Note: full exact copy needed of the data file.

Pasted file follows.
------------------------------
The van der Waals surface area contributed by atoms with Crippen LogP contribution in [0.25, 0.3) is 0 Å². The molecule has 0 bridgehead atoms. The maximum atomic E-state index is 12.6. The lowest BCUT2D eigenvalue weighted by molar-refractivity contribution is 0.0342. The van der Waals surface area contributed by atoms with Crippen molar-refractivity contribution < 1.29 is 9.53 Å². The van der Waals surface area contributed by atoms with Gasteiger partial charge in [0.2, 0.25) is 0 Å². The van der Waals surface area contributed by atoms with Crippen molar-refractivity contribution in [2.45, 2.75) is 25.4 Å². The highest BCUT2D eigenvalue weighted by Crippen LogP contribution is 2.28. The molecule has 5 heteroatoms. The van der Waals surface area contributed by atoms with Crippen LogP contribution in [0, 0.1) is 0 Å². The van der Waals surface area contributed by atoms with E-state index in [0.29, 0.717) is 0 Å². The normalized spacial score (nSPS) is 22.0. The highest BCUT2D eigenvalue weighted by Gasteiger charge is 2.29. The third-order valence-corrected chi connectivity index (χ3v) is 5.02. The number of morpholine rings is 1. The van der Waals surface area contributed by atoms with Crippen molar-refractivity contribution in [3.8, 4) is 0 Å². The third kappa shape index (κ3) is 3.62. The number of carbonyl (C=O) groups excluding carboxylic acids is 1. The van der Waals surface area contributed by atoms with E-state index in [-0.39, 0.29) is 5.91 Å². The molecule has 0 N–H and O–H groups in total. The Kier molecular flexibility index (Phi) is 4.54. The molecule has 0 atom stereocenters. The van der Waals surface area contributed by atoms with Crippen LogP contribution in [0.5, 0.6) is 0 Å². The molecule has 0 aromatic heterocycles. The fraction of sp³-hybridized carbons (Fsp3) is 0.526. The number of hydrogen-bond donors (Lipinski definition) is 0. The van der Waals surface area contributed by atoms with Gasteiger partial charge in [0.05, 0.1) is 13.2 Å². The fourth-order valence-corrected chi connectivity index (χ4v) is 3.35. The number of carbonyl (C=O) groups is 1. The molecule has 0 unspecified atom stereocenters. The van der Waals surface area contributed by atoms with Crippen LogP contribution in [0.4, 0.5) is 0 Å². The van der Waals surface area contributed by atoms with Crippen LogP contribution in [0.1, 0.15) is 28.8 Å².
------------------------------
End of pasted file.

The van der Waals surface area contributed by atoms with Crippen LogP contribution in [0.25, 0.3) is 0 Å². The molecule has 0 bridgehead atoms. The maximum atomic E-state index is 12.6. The lowest BCUT2D eigenvalue weighted by molar-refractivity contribution is 0.0342. The van der Waals surface area contributed by atoms with Crippen molar-refractivity contribution < 1.29 is 9.53 Å². The van der Waals surface area contributed by atoms with Gasteiger partial charge in [0.2, 0.25) is 0 Å². The van der Waals surface area contributed by atoms with Crippen molar-refractivity contribution in [2.45, 2.75) is 25.4 Å². The highest BCUT2D eigenvalue weighted by Crippen LogP contribution is 2.28. The molecule has 5 heteroatoms. The van der Waals surface area contributed by atoms with Crippen LogP contribution in [0, 0.1) is 0 Å². The van der Waals surface area contributed by atoms with E-state index in [0.29, 0.717) is 0 Å². The normalized spacial score (nSPS) is 22.0. The highest BCUT2D eigenvalue weighted by Gasteiger charge is 2.29. The third-order valence-corrected chi connectivity index (χ3v) is 5.02. The number of morpholine rings is 1. The van der Waals surface area contributed by atoms with Crippen molar-refractivity contribution in [3.8, 4) is 0 Å². The third kappa shape index (κ3) is 3.62. The number of carbonyl (C=O) groups excluding carboxylic acids is 1. The van der Waals surface area contributed by atoms with E-state index in [-0.39, 0.29) is 5.91 Å². The molecule has 0 N–H and O–H groups in total. The Kier molecular flexibility index (Phi) is 4.54. The molecule has 0 atom stereocenters. The van der Waals surface area contributed by atoms with Crippen LogP contribution in [0.5, 0.6) is 0 Å². The molecule has 0 aromatic heterocycles. The fraction of sp³-hybridized carbons (Fsp3) is 0.526. The number of hydrogen-bond donors (Lipinski definition) is 0. The van der Waals surface area contributed by atoms with Gasteiger partial charge in [0.05, 0.1) is 13.2 Å². The fourth-order valence-corrected chi connectivity index (χ4v) is 3.35. The number of carbonyl (C=O) groups is 1. The molecule has 0 unspecified atom stereocenters. The van der Waals surface area contributed by atoms with Crippen LogP contribution in [0.4, 0.5) is 0 Å². The van der Waals surface area contributed by atoms with Crippen LogP contribution in [0.1, 0.15) is 28.8 Å².